Bunch of Old Bananas or Building Materials of the Future?

Potatoes reborn as insulation, peanuts processed into partition boards and mushroom bricks that grow in five days – just some of the ways the building trade could change its wasteful ways and construct virtuous new cities.

Bunch of old bananas or building materials of the future?

Photo: article supplied

In a report released on Wednesday, international engineering firm Arup set out novel ways for an industry that devours raw materials to cut waste.

“We need to move away from our ‘take, use, dispose’ mentality,” Guglielmo Carra, European lead for materials consulting at Arup, said in a statement.

“What we need now is for the industry to come together to scale up this activity so that it enters the mainstream.”

Arup said common organic food waste such as bananas, potatoes and peanut shells could be refigured into building materials to cut food waste and lower carbon emissions.

The global construction industry is one the world’s largest users of raw materials, with cement production alone responsible for an estimated 5 percent of carbon emissions, more than the airline industry.

Countries such as India are pushing to create “green homes” while aluminium smelters are responding to the demands of regulators and developers to produce low-carbon materials.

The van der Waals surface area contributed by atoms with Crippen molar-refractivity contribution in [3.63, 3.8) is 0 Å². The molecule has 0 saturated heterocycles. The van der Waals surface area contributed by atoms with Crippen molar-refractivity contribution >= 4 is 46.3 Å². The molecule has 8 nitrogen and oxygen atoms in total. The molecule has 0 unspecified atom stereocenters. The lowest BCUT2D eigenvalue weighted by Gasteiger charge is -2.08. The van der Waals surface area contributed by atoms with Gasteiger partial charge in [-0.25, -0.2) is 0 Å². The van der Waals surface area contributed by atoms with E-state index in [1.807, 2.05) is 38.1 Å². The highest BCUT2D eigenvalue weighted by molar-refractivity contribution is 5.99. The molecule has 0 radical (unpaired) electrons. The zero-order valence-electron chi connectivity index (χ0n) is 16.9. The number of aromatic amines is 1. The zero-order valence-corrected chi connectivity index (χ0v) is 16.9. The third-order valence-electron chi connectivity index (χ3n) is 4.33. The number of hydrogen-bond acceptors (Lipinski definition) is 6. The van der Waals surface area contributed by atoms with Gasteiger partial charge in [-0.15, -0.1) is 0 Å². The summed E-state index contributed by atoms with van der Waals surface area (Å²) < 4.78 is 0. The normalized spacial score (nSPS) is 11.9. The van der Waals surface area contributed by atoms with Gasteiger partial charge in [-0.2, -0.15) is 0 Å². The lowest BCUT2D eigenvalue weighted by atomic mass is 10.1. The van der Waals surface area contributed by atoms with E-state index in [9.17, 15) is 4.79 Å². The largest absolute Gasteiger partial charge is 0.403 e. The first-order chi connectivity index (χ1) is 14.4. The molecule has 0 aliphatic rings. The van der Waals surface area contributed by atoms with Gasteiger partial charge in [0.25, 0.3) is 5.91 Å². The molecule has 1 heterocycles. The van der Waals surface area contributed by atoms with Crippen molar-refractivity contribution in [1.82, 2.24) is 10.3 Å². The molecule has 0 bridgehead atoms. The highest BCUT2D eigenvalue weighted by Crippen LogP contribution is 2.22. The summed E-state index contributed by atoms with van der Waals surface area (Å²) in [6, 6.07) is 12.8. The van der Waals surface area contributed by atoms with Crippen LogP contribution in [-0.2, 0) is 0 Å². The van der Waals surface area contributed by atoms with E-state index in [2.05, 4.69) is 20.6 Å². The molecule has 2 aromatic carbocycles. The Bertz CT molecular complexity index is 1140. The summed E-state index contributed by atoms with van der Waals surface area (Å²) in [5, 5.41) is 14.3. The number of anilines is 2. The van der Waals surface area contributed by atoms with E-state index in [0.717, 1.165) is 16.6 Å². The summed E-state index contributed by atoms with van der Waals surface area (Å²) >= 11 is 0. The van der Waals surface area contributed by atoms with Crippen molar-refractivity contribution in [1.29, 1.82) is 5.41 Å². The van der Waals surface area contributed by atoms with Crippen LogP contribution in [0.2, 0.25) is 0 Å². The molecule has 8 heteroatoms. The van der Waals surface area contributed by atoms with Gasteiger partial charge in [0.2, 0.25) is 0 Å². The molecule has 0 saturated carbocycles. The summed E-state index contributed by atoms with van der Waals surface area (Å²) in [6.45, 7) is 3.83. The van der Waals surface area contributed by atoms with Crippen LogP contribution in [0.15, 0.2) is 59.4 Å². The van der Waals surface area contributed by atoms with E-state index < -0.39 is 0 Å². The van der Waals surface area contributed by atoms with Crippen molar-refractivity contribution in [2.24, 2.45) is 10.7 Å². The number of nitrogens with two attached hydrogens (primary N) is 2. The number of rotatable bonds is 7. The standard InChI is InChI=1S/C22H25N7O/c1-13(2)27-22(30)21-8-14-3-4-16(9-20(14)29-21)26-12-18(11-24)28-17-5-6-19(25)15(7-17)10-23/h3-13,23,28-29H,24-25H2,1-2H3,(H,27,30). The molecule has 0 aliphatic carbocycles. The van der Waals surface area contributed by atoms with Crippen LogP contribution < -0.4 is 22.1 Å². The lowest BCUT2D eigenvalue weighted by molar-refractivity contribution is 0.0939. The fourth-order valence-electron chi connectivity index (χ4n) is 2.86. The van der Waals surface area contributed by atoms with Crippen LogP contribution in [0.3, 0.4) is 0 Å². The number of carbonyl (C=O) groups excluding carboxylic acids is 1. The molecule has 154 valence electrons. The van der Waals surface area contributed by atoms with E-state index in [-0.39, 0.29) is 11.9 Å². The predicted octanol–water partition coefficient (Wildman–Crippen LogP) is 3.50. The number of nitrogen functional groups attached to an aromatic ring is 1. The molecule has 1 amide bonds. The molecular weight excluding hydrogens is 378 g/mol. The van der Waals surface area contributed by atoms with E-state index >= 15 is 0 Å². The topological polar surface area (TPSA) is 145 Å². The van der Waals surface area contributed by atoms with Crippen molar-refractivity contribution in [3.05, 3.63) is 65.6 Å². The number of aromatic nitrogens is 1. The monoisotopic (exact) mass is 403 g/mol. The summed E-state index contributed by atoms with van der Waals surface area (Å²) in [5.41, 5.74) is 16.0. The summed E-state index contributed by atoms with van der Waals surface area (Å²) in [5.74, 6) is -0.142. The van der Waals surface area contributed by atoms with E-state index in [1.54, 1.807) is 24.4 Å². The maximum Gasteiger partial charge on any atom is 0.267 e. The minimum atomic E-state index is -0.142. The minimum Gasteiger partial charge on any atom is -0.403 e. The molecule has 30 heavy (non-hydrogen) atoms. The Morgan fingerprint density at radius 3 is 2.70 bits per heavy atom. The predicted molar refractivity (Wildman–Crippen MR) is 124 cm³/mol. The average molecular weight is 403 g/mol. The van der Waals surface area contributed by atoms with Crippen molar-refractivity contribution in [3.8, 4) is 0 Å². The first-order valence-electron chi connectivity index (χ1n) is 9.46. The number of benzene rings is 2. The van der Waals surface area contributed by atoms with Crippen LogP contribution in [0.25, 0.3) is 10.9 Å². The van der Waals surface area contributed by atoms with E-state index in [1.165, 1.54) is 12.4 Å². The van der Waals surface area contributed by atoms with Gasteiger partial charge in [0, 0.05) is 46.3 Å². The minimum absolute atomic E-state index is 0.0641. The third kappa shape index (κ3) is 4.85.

Traditionally, food waste is managed through landfill, incineration and composting. But the design and engineering firm said if food waste could be diverted and reused, it could become a key architectural resource.

Waste not

More than 40 million tonnes of dried organic waste from agriculture and forestry were produced in Europe in 2014, according to Arup, with the amount growing each year.

Along with using food waste, the report explored the creation of novel building materials such as mushroom bricks that take five days to grow and cultivated micro-algae facades, along with manufacturing processes that use 3D printing.

About a third of food produced around the world is never eaten because it is spoiled after harvest and in transportation, or thrown away by shops and consumers.

The report by Arup is part of a wider bid to encourage the so-called “circular economy” across the construction industry.

This was originally published by Eco Business.

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